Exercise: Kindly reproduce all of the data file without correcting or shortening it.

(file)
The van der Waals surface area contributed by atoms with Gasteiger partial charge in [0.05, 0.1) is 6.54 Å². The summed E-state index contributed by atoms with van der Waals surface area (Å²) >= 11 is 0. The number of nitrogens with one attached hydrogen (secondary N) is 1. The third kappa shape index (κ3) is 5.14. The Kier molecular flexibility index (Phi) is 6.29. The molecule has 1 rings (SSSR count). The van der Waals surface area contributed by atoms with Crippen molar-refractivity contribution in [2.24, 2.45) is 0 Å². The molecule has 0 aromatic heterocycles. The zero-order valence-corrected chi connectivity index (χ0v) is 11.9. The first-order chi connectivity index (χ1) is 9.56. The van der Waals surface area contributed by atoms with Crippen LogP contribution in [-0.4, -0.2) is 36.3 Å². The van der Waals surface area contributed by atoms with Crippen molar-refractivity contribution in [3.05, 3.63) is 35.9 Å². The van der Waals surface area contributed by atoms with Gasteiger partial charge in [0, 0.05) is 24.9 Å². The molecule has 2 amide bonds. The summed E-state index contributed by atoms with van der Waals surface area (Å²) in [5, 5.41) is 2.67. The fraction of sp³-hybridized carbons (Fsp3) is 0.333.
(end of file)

The van der Waals surface area contributed by atoms with Gasteiger partial charge in [0.05, 0.1) is 6.54 Å². The summed E-state index contributed by atoms with van der Waals surface area (Å²) >= 11 is 0. The number of nitrogens with one attached hydrogen (secondary N) is 1. The third kappa shape index (κ3) is 5.14. The Kier molecular flexibility index (Phi) is 6.29. The molecule has 1 rings (SSSR count). The van der Waals surface area contributed by atoms with Crippen molar-refractivity contribution in [2.24, 2.45) is 0 Å². The molecule has 0 aromatic heterocycles. The zero-order valence-corrected chi connectivity index (χ0v) is 11.9. The first-order chi connectivity index (χ1) is 9.56. The van der Waals surface area contributed by atoms with Crippen LogP contribution in [-0.4, -0.2) is 36.3 Å². The van der Waals surface area contributed by atoms with Crippen molar-refractivity contribution in [3.05, 3.63) is 35.9 Å². The van der Waals surface area contributed by atoms with Gasteiger partial charge in [0, 0.05) is 24.9 Å². The molecule has 2 amide bonds. The summed E-state index contributed by atoms with van der Waals surface area (Å²) in [5, 5.41) is 2.67. The fraction of sp³-hybridized carbons (Fsp3) is 0.333.